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November 17, 2015

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Dr. Laura L. Runge
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ENL 6236 18th Century Women Authors in the Digital Archive

Class 14: Late Century Drama

    Frances Burney Witlings (HTML version by Ray Davis
    Elizabeth Griffith’s The Times (Finberg)
    Hannah Cowley Belle Strategem (Finberg)

    Article on Elizabeth Griffith in Canvas

    DUE: Post #13

    Review three comedies by female dramatists of the late eighteenth-century

    Table reading of crucial scenes from 1-3 plays

    Analyze critical essay by Elizabeth Eger

Notes and Discussion Questions

    Research each of the plays in The London Stage; record relevant information.

    Choose one scene from each play and defend it as the most interesting or pivotal scene in the play.

    As critic, examine the character types in the scene and offer a review. Alternatively, summarize the main and subplots of the whole and offer a review.

    As actor/director, cast the characters with contemporary actors and direct the scene.

    In your staging, consider Melinda Finberg's comment on Griffith's play that "Lady Mary's irritation with Bromley is part of the subtext of the comedy, and illustrates how Griffith's character dynamics are often manifest in what is not said rather than in what is said -- in this respect, Griffith can be viewed as rather a modern playwright" (xxxiii).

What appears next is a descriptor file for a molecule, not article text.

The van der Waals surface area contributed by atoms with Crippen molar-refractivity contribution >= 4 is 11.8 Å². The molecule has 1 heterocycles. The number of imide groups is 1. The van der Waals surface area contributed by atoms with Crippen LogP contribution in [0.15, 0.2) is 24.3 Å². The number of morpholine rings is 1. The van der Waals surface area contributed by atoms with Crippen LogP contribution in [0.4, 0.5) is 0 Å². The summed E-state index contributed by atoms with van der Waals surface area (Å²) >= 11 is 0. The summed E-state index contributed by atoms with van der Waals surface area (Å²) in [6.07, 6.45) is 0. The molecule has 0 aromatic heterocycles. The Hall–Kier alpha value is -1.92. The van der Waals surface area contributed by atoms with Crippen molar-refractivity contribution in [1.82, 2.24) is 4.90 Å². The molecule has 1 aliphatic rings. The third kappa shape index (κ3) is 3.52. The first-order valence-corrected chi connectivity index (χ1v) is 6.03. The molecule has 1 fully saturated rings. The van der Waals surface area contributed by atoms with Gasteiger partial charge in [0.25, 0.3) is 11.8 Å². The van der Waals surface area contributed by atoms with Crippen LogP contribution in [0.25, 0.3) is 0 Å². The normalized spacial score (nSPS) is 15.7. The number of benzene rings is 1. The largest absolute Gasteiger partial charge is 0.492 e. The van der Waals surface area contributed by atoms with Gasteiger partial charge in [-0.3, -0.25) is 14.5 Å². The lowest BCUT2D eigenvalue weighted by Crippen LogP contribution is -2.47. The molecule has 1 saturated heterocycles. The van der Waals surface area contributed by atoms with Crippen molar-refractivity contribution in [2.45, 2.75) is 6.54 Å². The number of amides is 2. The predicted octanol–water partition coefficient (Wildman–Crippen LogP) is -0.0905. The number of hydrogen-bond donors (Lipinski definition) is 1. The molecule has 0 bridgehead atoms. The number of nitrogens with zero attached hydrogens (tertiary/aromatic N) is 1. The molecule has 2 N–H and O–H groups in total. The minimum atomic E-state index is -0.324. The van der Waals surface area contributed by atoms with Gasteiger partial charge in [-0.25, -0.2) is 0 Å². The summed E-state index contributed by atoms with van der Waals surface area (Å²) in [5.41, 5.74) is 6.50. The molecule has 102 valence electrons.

Each of the plays satirizes contemporary London society. What are the common themes exposed in these plays? What makes them particularly apt for drama, or for (as in Griffith's play) The Times?

    In the suppressed play, The Witlings, Burney apparently satirizes Elizabeth Montagu as Lady Smatter. Compare this representation with Sarah Scott's portrayal of Lady Brumpton. What is at stake for the learned, wealthy female in these literary representations? What is the effect of the unflattering portrayals?

    Melissa Finberg compares Cowley's plays with those of her female predecessors, in particular Behn and Centlivre. She says "Adaptation has been a common practice in the history of drama, but it was not until the late eighteenth century that the tradition of women writing for the stage had become well enough established for female playwrights to look to their female predecessors for inspiration. Cowley was the first professional female dramatist to draw directly from the works of other professional female playwrights" (xxxix). This may be an appropriate critical thought upon which to close our study of eighteenth-century women writers. What does this development suggest about the status of the female author by this time in history? Can you place this in Staves' overarching narrative for women's literary history?

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